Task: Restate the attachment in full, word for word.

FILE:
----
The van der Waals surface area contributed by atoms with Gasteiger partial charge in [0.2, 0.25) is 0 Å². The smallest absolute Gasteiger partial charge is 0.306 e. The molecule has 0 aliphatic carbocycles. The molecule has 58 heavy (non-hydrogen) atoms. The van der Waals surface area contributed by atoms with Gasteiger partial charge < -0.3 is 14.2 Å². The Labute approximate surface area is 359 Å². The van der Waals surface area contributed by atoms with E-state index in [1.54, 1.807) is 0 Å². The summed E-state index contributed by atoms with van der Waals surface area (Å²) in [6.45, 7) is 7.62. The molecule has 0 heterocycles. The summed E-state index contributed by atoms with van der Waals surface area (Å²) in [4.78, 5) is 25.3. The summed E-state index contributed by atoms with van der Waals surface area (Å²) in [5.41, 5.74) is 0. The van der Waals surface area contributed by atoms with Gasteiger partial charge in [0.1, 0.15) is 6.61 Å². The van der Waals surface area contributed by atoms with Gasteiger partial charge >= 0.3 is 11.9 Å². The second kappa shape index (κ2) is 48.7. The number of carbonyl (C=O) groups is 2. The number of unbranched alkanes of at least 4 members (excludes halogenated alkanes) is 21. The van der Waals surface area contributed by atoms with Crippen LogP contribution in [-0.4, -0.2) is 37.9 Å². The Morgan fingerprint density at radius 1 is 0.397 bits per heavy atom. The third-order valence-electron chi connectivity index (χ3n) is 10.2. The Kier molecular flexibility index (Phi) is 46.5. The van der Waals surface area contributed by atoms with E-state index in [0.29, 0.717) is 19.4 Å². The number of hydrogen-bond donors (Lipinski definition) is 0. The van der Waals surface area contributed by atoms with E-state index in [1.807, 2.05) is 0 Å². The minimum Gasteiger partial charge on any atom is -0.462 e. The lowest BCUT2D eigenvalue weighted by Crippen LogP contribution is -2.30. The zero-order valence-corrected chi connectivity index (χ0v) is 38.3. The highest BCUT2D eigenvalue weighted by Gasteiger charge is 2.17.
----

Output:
The van der Waals surface area contributed by atoms with Gasteiger partial charge in [0.2, 0.25) is 0 Å². The smallest absolute Gasteiger partial charge is 0.306 e. The molecule has 0 aliphatic carbocycles. The molecule has 58 heavy (non-hydrogen) atoms. The van der Waals surface area contributed by atoms with Gasteiger partial charge < -0.3 is 14.2 Å². The Labute approximate surface area is 359 Å². The van der Waals surface area contributed by atoms with E-state index in [1.54, 1.807) is 0 Å². The summed E-state index contributed by atoms with van der Waals surface area (Å²) in [6.45, 7) is 7.62. The molecule has 0 heterocycles. The summed E-state index contributed by atoms with van der Waals surface area (Å²) in [4.78, 5) is 25.3. The summed E-state index contributed by atoms with van der Waals surface area (Å²) in [5.41, 5.74) is 0. The van der Waals surface area contributed by atoms with Gasteiger partial charge in [0.1, 0.15) is 6.61 Å². The van der Waals surface area contributed by atoms with Gasteiger partial charge >= 0.3 is 11.9 Å². The second kappa shape index (κ2) is 48.7. The number of carbonyl (C=O) groups is 2. The number of unbranched alkanes of at least 4 members (excludes halogenated alkanes) is 21. The van der Waals surface area contributed by atoms with Crippen LogP contribution in [-0.4, -0.2) is 37.9 Å². The Morgan fingerprint density at radius 1 is 0.397 bits per heavy atom. The third-order valence-electron chi connectivity index (χ3n) is 10.2. The Kier molecular flexibility index (Phi) is 46.5. The van der Waals surface area contributed by atoms with E-state index in [0.29, 0.717) is 19.4 Å². The number of hydrogen-bond donors (Lipinski definition) is 0. The van der Waals surface area contributed by atoms with E-state index in [1.807, 2.05) is 0 Å². The minimum Gasteiger partial charge on any atom is -0.462 e. The lowest BCUT2D eigenvalue weighted by Crippen LogP contribution is -2.30. The zero-order valence-corrected chi connectivity index (χ0v) is 38.3. The highest BCUT2D eigenvalue weighted by Gasteiger charge is 2.17.